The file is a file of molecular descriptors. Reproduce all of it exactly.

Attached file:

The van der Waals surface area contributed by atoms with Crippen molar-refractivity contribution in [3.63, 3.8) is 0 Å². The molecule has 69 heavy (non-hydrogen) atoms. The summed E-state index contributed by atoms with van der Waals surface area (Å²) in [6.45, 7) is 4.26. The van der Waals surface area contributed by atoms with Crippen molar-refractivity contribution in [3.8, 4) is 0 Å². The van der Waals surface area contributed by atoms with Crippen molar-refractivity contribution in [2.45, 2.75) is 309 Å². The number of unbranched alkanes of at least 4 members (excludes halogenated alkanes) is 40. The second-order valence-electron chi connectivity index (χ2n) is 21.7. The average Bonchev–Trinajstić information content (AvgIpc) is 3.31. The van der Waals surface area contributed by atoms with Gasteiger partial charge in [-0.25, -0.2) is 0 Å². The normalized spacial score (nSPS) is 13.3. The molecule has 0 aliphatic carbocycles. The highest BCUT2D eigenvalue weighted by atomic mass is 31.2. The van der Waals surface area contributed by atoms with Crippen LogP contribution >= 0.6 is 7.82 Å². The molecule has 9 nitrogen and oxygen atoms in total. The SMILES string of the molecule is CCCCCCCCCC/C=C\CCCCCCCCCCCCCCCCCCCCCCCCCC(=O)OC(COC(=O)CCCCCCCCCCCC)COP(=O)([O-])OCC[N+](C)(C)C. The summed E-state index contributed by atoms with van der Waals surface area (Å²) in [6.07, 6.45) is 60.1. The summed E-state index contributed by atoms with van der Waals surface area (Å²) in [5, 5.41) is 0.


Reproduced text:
The van der Waals surface area contributed by atoms with Crippen molar-refractivity contribution in [3.63, 3.8) is 0 Å². The molecule has 69 heavy (non-hydrogen) atoms. The summed E-state index contributed by atoms with van der Waals surface area (Å²) in [6.45, 7) is 4.26. The van der Waals surface area contributed by atoms with Crippen molar-refractivity contribution in [3.8, 4) is 0 Å². The van der Waals surface area contributed by atoms with Crippen molar-refractivity contribution in [2.45, 2.75) is 309 Å². The number of unbranched alkanes of at least 4 members (excludes halogenated alkanes) is 40. The second-order valence-electron chi connectivity index (χ2n) is 21.7. The average Bonchev–Trinajstić information content (AvgIpc) is 3.31. The van der Waals surface area contributed by atoms with Gasteiger partial charge in [-0.25, -0.2) is 0 Å². The normalized spacial score (nSPS) is 13.3. The molecule has 0 aliphatic carbocycles. The highest BCUT2D eigenvalue weighted by atomic mass is 31.2. The van der Waals surface area contributed by atoms with Crippen LogP contribution >= 0.6 is 7.82 Å². The molecule has 9 nitrogen and oxygen atoms in total. The SMILES string of the molecule is CCCCCCCCCC/C=C\CCCCCCCCCCCCCCCCCCCCCCCCCC(=O)OC(COC(=O)CCCCCCCCCCCC)COP(=O)([O-])OCC[N+](C)(C)C. The summed E-state index contributed by atoms with van der Waals surface area (Å²) in [6.07, 6.45) is 60.1. The summed E-state index contributed by atoms with van der Waals surface area (Å²) in [5, 5.41) is 0.